I’ve read a lot about online and offline welcome kits, packages, and series. These are almost always treated in separate articles by separate people in separate universes. If your organization is sufficiently large, chances are they are written by separate people; if it’s even larger, they are written by separate people in separate departments.
In studying, I’ve found one deep and profound difference between welcoming donors and constituents online versus offline:
One is made of dead trees; the other is made of electrons in tubes.
Other than that, not much difference. There are four major purposes for welcoming someone:
- To appreciate them in a way that makes them like you. Online, there’s research from Powerthru Consulting from their work with Environmental Action that is worth a read. They found that everyone who opened an email from their welcome series, it increased their likelihood of opening an email over the next six months by 20%. Further, it increased their likelihood of opening all of the emails over the next six months by 1-3%.
Welcoming emails also are well-opened and clicked on, far more than regular emails, according to MarketingSherpa.
It’s more difficult to get such data on mail pieces, but I’d wager they run the same way. This first post-thank you mail piece is going to be (if you are doing it right) in the honeymoon phase of the relationship and thus affect the trajectory from there.
- To learn about the person and engage with them. If you doubt why should know about your donors, sneak over to my Winter is Coming end-of-times prediction about nonprofits who do not know their donors. Suffice it to say, your best chance of getting future donations from someone are by making sure you are customizing your asks to their desires. You won’t know how to do that if you don’t know them.
- To allow them to learn about and engage with you. In this honeymoon period, you are still a bit new to them as well. Maybe they are actually more interested in something that you do than the one they donated to. Maybe they are interested in advocacy, volunteering, downloading materials — who knows at this point?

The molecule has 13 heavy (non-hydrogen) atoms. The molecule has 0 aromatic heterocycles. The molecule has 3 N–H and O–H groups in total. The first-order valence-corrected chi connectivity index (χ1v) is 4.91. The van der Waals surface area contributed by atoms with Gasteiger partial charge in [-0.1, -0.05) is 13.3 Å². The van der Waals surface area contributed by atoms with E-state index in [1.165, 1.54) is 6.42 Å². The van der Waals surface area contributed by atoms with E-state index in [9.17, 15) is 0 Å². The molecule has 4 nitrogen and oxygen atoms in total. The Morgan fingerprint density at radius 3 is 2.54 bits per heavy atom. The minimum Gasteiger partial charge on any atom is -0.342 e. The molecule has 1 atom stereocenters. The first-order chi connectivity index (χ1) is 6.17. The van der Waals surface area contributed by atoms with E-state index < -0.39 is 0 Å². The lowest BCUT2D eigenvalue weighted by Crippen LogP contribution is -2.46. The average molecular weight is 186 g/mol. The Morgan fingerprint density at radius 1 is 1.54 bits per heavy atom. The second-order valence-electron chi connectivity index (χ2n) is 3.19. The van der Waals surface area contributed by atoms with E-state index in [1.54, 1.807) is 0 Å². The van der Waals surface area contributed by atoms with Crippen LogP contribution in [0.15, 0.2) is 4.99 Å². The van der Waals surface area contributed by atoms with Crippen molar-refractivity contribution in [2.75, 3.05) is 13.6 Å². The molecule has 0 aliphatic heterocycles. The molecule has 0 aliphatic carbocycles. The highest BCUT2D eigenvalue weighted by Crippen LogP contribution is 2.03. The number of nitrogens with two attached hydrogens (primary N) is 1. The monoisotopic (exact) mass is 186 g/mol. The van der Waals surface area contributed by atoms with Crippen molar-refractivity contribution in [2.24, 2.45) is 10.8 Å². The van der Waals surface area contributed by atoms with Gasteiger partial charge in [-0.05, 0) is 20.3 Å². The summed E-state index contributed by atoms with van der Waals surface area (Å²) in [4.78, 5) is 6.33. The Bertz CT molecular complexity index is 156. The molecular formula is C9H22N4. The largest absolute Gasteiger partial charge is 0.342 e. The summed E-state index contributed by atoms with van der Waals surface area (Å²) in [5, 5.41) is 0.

- To get another gift, perhaps an upgraded one. A one-time giver is not really a donor. About a quarter will give another gift. While this is better odds than putting your finger on a name in the phonebook (side note: we really need a new analogy for this), it’s not someone who is committed to the organization. Double this for online donors, who are even more fickle on average.
A donor who gives a second gift early in the process is more than twice as likely to retain as a long-term donor than someone who waits. Do not be in the “oh, they just gave; let’s not ask them” crowd that does not strike hot iron. The debate over whether or not to ask in thank you’s is a legitimate debate (I say you should, but other smart people say no), but not asking in the welcome series at some point is simply incorrect.
This should not be restricted by medium. I’ve already talked about this extensively in the post on breaking down your thank you silos. So, I’ll just add two quick things here:
- You usually will have someone’s mail address when they donate online, but not their online address when they donate through the mail, so this is easier to do from online to mail.
- fMRI studies show that reading from dead trees causes more emotional processing than reading from electrons. Roger Dooley and his Neuromarketing team have the story here. So there probably is greater applicability of these techniques going from online to mail.
This week, I’ll go through each of these purposes in turn for a welcome strategy that is medium-agnostic. Personally, I view hitting all of these points as more important than whether you send two emails or five or the exact timing of when the mail gets out, so we will focus on technique and usable tips.